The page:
Phil Woosnam, the commissioner of the North American Soccer League, said today that he was "embarrassed" by the dissolution of the Washington Diplomats and by the way the team's chief officer, Duncan Hill, apparently left the country without informing anyone of his departure.
"I still haven't had a chance to confirm that Duncan is actually gone," Woosnam said this morning. "But from what I hear, he is and if so that is embarrassing for us and it's too bad for Washington."
Woosnam said he still held out hope that the NASL will operate a franchise in Washington in 1982 but admitted there were no wealthy investors on the horizon.
"The mood of the league is such that it will take an ideal situation for expansion to be approved, not only this year but for the next few years," Woosnam said. "But I still have complete faith in the Washington market because it had nothing to do with the problems there this year. If a group came to our meetings next month (Oct. 19-22) with a proposal, we would listen quite seriously."
Almost no one connected with the league expects that to happen, however. Most expect a 15- or 16-team league in 1982.
One year ago, when the Soccer Bowl festivities were held in Washington, the league had 24 flourishing franchises and Washington was one of its glamour cities. Since then, one Washington franchise has gone out of business and another is on the verge of doing so.
Many in the league are blaming Woosnam for Washington's second embarrassment because the commissioner pushed for the Detroit move to Washington last February. The vote approving the move, however, was 20-1, only Toronto's Clive Toye sticking to his belief that Washington would be better off waiting until 1982, with the league putting a stable franchise in RFK Stadium.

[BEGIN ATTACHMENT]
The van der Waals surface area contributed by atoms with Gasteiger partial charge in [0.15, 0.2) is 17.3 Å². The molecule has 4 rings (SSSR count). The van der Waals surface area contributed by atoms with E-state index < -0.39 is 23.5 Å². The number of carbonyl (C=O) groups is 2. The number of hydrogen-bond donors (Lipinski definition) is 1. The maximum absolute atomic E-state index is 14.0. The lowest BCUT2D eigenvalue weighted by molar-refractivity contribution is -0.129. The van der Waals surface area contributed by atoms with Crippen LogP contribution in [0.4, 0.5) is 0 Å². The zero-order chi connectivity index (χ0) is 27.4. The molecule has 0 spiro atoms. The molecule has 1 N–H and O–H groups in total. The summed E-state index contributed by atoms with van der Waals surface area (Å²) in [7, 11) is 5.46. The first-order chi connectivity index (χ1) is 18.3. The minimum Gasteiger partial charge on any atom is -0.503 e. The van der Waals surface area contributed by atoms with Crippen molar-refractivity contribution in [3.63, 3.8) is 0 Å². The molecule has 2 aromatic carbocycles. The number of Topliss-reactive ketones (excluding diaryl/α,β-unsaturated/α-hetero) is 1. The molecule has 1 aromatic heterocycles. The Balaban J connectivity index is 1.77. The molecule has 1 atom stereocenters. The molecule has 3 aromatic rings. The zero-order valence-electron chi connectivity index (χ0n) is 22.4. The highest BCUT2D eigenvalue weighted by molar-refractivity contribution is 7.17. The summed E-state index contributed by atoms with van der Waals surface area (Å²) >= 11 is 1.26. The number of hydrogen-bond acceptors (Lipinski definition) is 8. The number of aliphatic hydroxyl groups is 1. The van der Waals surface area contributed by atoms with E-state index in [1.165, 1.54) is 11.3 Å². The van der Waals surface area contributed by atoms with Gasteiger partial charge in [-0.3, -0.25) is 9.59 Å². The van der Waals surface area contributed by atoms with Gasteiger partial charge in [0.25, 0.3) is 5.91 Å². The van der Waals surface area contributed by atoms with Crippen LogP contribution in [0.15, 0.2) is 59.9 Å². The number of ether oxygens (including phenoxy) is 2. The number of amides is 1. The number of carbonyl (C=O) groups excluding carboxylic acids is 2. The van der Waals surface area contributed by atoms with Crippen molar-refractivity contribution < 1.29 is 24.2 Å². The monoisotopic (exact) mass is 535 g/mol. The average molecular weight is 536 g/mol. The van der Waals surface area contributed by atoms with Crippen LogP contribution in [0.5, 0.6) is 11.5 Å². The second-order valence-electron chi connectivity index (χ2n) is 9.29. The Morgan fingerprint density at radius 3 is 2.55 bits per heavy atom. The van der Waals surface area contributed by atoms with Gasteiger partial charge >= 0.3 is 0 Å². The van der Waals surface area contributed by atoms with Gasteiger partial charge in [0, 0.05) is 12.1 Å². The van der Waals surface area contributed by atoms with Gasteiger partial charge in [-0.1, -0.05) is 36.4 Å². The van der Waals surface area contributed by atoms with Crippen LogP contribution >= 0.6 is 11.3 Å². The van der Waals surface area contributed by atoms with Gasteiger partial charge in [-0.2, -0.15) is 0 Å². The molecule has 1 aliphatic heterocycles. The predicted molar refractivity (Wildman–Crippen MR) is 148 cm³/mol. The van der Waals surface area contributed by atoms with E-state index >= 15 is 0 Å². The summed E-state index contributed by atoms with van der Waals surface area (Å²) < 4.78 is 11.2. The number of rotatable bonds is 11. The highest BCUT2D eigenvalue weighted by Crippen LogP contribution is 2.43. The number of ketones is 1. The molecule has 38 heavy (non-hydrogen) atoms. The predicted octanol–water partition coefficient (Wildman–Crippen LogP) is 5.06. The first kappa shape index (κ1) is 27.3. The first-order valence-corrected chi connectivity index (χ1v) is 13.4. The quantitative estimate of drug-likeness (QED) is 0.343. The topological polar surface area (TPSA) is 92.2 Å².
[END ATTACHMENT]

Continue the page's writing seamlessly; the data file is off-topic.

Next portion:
"We've now got two unhappy cities as a result of that vote," Woosnam said. "That certainly wasn't our intent, but that's the way it worked out."
There are also many sticky legal questions concerning the Washington franchise. The Hills apparently left Washington with about $1.7 million in debts and a good deal of back pay owed to players and office staff.
"The league has been jolted, no question about it," Woosnam said. "I think a lot of people began assuming the last few years that crowds would continue to increase and they let down. Now, we all know how important community relations are. There's still a lot of missionary work to be done."